Javadi: Business built on diversified ag
Troy and Lori Javadi began farming with very little more than a shared passion for agriculture and a strong work ethic. The Paso Robles, California, couple has managed to gain a foothold in ranching by filling the niche needs of businesses in their ag community.
“Providing services is our bread and butter,” Troy says.
His first opportunity to farm opened up in 1992 when Lori’s dad purchased a grape harvester and hired Troy to operate the machine. This evolved into a partnership that encompassed machine harvesting, consulting, and vineyard development.
The couple graduated from college in 1995. Lori majored in fruit science, and Troy earned a degree in crop science. His first job was as a fertilizer and pesticide applicator at Dole Farms near Oxnard.
After marrying in 1996, Troy developed vineyards in Paso Robles and Greenfield for Gallo Winery. The difficulty of securing labor led him to earn a license to hire and train workers. In time, he launched Javadi Farm Labor Contractors.
He and Lori started building their land ownership with a purchase of three 20-acre parcels in 1998, followed by another 20 acres in 2012. “Having the opportunity to gain our land base was more important than investing in a home right away,” Troy says.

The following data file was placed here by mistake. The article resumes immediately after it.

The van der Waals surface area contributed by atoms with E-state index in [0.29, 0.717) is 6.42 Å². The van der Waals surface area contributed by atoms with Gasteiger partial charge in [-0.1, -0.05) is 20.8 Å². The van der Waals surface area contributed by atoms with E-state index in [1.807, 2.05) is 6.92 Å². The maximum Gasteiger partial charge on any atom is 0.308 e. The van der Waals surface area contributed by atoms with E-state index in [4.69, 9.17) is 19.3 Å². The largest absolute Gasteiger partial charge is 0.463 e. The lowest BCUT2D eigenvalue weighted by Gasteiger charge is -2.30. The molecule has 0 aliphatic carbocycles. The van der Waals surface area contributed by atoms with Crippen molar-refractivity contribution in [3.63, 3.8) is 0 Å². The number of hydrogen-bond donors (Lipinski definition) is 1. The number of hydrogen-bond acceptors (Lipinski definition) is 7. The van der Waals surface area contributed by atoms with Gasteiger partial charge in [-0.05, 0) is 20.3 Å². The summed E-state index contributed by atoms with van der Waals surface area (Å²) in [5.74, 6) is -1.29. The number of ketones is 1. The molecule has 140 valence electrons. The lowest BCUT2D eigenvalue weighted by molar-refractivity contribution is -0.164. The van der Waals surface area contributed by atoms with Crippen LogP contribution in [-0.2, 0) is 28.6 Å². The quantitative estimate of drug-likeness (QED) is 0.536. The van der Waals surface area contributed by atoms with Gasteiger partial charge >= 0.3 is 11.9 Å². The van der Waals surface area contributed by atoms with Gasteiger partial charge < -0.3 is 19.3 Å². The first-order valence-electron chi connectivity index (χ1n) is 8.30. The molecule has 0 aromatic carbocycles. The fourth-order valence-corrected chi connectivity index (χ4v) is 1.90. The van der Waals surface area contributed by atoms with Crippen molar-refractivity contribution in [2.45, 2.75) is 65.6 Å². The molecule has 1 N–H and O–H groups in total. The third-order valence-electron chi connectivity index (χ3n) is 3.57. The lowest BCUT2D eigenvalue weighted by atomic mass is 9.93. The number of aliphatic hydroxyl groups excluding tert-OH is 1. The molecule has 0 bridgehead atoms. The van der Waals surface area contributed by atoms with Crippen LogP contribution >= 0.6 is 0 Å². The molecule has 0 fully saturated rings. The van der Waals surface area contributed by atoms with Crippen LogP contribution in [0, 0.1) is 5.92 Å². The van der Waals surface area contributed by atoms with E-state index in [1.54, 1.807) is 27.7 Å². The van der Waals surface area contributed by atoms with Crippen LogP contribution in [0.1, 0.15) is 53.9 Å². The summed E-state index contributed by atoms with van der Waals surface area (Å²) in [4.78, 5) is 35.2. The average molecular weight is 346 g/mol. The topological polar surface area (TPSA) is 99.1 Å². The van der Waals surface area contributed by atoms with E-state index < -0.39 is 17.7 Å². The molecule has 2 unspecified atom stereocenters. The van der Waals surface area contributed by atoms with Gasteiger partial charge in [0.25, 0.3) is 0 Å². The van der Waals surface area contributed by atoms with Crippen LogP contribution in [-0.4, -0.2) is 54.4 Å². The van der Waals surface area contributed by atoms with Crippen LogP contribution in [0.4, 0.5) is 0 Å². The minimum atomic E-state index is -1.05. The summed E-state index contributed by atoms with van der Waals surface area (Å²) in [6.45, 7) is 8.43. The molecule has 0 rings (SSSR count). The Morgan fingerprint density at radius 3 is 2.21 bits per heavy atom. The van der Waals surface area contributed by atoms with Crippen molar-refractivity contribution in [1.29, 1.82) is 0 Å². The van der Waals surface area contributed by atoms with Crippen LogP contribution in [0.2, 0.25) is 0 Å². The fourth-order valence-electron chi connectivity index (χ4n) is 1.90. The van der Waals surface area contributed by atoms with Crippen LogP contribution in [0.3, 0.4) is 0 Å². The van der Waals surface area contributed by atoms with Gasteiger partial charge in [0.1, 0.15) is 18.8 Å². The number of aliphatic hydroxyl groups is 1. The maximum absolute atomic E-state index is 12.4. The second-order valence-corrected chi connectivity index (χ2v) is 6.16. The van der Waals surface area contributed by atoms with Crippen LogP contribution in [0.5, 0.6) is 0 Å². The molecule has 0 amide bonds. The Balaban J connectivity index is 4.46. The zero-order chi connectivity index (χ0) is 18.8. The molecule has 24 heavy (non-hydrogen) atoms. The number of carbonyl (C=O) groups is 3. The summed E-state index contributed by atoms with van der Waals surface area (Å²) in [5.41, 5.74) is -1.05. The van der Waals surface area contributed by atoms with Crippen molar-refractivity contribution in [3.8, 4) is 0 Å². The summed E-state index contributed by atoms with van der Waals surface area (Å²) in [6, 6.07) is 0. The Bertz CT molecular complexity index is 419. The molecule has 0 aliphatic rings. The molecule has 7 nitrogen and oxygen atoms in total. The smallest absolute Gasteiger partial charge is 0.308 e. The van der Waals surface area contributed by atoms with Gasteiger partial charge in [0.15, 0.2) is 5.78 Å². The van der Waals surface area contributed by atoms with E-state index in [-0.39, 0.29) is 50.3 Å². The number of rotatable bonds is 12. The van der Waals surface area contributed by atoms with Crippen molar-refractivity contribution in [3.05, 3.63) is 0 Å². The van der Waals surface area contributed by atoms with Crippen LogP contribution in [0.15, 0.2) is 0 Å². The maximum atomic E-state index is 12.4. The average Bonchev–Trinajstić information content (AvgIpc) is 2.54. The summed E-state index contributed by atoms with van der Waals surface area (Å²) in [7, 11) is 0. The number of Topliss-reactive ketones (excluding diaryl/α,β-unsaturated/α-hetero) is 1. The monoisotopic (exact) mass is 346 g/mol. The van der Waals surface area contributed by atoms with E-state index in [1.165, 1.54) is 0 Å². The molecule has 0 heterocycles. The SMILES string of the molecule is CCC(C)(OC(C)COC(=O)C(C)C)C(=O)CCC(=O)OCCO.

Next, they added a vineyard, a shop, and then in 2001, they built a home. The Javadis acquired another 50 acres in nearby Templeton and have established 30 acres of vineyards there. They lease 200 acres of vineyards in the county and currently have 400 acres in vineyards.
The Javadis grow a mix of barley, oats, and wheat for hay. They also grow 5 acres of alfalfa and lease land for grazing.
They have a diversified livestock enterprise, including a 30-head Angus herd, several Longhorn cattle, and 28 Suffolk and Hampshire crossbred ewes. They tend a flock of 400 chickens. Each week, 40 dozen eggs are sold to restaurants, to farm stands, and to their 11 full-time employees.
“There’s a good local demand for meat and for 4-H market lambs,” Lori says.
Today, in addition to their ranch operation, the Javadis manage four enterprises.
• Javadi Farm Labor Contractors. Companies from the Napa Valley south to Santa Ynez contract for a supply of workers to handle vineyard jobs, including pruning, harvesting, and installation of irrigation.
• Meadowlark Harvesting. They operate six machines (with a team of four employees per machine) and five trucks on about 800 acres per season.
• Benchmark Vineyard Management. The Javadis perform turnkey operations for a fee, and their clients receive the crop.
• Bounty Hunter LLC. A small group of individuals invest in area properties.
Troy also works with an LA County business that conducts weed abatement in cities as a method of providing fire protection.
Skills complement each other
Troy, a seventh-generation farmer, speaks three languages. He’s in charge of daily operations, including the labor force, cultural agronomic practices, spraying, and irrigation. Lori oversees bookkeeping and handles the calving and lambing. “Lori’s record-keeping skills help ground me,” he says.